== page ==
The mid-range theory of self-transcendence by Pamela G. Reeds was developed in 1990 (Reed, 1991). It was largely based on the approach of deductive reformulation. The deductive reformulation strategy emanated from Pamela’s professors during her time at Wayne State University. It involves the use of knowledge acquired from the non-nursing theory that is redrawn deductively from a nursing conceptual model, and the theorist used life span developmental psychology for adult social-cognitive and transpersonal development to reformulate this mid-range theory by applying the principles of Martha E. Roger’s conceptual system that describes the unitary human being (Reed, 1991).

According to Pamela, her theory has three distinct sources. First, the theorist used the concept of a lifelong process to conceptualize human development that goes beyond the period of adulthood to processes of aging and dying (Reed, 1991). Previously, it was claimed that both mental and physical development stopped at adolescence. However, this concept, seen as a paradigm shift, explained that there was a continued possibility of development in advanced years.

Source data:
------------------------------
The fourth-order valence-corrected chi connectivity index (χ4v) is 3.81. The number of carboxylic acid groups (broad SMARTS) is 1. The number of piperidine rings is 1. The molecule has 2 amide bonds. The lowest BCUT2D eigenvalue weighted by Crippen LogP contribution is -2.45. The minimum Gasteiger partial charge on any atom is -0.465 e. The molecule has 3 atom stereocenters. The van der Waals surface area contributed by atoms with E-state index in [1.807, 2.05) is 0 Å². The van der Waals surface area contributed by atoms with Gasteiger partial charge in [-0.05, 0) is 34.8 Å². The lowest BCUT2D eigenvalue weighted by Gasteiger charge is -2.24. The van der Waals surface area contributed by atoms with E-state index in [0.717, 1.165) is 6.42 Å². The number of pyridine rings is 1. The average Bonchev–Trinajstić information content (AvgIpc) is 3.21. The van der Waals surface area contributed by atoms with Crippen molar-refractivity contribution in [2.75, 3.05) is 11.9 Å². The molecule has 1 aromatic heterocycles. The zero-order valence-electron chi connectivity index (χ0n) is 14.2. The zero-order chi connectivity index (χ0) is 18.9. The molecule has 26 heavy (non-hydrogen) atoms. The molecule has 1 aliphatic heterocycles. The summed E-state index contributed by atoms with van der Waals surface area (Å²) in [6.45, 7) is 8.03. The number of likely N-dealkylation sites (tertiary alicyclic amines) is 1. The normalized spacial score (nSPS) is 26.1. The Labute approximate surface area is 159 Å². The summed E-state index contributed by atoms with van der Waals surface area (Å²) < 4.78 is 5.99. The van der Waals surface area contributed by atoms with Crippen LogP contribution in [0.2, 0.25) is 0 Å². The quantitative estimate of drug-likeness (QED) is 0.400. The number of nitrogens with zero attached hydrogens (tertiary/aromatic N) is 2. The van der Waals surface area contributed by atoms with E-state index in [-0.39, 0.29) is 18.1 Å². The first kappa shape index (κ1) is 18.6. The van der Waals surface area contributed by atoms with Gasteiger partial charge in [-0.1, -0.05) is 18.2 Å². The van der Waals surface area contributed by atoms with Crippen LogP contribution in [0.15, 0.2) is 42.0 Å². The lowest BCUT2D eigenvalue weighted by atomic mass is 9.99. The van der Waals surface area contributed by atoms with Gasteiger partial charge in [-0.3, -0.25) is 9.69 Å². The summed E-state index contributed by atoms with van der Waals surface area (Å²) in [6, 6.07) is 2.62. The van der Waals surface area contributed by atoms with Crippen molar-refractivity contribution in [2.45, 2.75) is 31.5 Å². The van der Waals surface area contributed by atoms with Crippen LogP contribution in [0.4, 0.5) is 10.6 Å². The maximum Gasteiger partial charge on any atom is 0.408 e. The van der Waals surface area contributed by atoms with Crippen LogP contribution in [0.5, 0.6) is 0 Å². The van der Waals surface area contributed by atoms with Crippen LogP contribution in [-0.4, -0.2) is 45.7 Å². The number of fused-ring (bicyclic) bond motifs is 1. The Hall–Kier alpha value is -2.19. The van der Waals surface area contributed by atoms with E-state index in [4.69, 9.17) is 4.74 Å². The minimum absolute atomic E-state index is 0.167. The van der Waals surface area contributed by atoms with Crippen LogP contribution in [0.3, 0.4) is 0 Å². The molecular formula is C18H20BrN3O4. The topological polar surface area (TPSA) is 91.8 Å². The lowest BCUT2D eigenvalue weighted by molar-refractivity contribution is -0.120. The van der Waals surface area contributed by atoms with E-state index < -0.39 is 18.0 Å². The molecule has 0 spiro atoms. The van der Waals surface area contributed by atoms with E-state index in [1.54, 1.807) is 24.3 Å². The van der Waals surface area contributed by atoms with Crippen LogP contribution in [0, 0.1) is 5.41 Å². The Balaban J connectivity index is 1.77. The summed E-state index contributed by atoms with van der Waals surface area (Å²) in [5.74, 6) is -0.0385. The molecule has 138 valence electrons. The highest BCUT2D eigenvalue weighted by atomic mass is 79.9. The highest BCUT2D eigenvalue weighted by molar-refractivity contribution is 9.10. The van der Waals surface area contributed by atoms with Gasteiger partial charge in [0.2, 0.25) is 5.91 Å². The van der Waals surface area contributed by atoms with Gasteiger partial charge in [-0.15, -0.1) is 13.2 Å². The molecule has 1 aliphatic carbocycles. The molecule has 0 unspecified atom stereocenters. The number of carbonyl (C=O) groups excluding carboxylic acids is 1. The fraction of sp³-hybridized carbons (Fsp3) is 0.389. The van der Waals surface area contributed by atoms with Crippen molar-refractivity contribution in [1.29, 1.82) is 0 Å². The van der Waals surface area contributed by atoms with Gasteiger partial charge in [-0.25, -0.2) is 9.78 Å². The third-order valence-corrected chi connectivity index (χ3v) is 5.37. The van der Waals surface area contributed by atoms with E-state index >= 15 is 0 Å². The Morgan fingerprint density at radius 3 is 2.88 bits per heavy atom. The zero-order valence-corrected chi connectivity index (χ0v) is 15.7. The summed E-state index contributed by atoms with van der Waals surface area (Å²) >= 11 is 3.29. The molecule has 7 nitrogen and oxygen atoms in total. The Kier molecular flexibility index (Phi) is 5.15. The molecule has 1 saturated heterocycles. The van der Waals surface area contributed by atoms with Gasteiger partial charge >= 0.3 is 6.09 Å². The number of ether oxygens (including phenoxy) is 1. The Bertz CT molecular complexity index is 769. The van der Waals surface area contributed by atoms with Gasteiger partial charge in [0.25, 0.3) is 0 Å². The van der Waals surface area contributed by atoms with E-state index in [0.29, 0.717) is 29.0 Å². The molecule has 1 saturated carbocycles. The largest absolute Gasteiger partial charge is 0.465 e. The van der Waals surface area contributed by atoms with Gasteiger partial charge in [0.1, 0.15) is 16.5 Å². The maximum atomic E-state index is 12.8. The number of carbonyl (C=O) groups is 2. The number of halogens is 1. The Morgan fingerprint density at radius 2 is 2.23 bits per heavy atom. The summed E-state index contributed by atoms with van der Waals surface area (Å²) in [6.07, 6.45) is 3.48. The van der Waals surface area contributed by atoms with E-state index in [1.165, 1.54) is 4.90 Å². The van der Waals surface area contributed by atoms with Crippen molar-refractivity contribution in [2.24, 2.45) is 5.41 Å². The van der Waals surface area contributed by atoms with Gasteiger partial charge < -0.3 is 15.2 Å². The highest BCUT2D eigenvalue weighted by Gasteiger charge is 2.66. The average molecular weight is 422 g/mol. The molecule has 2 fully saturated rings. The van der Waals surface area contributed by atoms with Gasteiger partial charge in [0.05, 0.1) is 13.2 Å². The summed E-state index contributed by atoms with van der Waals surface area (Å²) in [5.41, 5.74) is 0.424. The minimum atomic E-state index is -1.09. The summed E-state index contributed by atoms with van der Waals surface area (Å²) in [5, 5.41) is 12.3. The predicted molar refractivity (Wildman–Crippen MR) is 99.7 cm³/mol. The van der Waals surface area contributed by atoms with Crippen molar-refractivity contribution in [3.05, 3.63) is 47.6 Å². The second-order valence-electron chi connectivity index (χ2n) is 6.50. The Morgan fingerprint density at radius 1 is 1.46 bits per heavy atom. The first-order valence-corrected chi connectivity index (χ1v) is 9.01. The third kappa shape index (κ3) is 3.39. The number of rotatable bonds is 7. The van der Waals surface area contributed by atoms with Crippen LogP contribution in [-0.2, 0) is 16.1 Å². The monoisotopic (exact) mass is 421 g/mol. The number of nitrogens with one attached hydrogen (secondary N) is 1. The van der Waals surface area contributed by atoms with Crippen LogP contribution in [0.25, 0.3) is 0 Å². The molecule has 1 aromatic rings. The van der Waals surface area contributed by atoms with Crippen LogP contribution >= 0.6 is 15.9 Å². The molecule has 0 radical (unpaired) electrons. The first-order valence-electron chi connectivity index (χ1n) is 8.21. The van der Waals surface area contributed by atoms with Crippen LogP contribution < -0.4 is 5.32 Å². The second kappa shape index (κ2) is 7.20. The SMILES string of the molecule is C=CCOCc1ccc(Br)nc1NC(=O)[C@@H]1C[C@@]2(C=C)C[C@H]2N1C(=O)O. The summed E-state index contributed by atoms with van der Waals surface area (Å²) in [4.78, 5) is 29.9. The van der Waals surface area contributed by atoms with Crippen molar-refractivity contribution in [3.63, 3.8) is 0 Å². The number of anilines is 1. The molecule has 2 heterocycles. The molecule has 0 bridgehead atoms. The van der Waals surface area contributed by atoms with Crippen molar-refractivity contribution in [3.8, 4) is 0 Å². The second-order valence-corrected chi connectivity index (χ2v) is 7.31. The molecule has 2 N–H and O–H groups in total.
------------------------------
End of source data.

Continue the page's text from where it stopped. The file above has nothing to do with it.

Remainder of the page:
Second, Pamela also based Self-Transcendence Theory on the earlier work of another nursing theorist, Martha E. Rogers. In Rogers’ work, three concepts of hemodynamics were consistent with the main principles of the progressing life span developmental theory (Reed, 1991). According to her integrality approach, development was seen as a factor of both human and circumstantial features, and the imbalance between an individual and the environment was considered a major causative factor of development. It was also observed that physical, environmental, emotional, and social aspects of development occurred at different periods for developmental progress.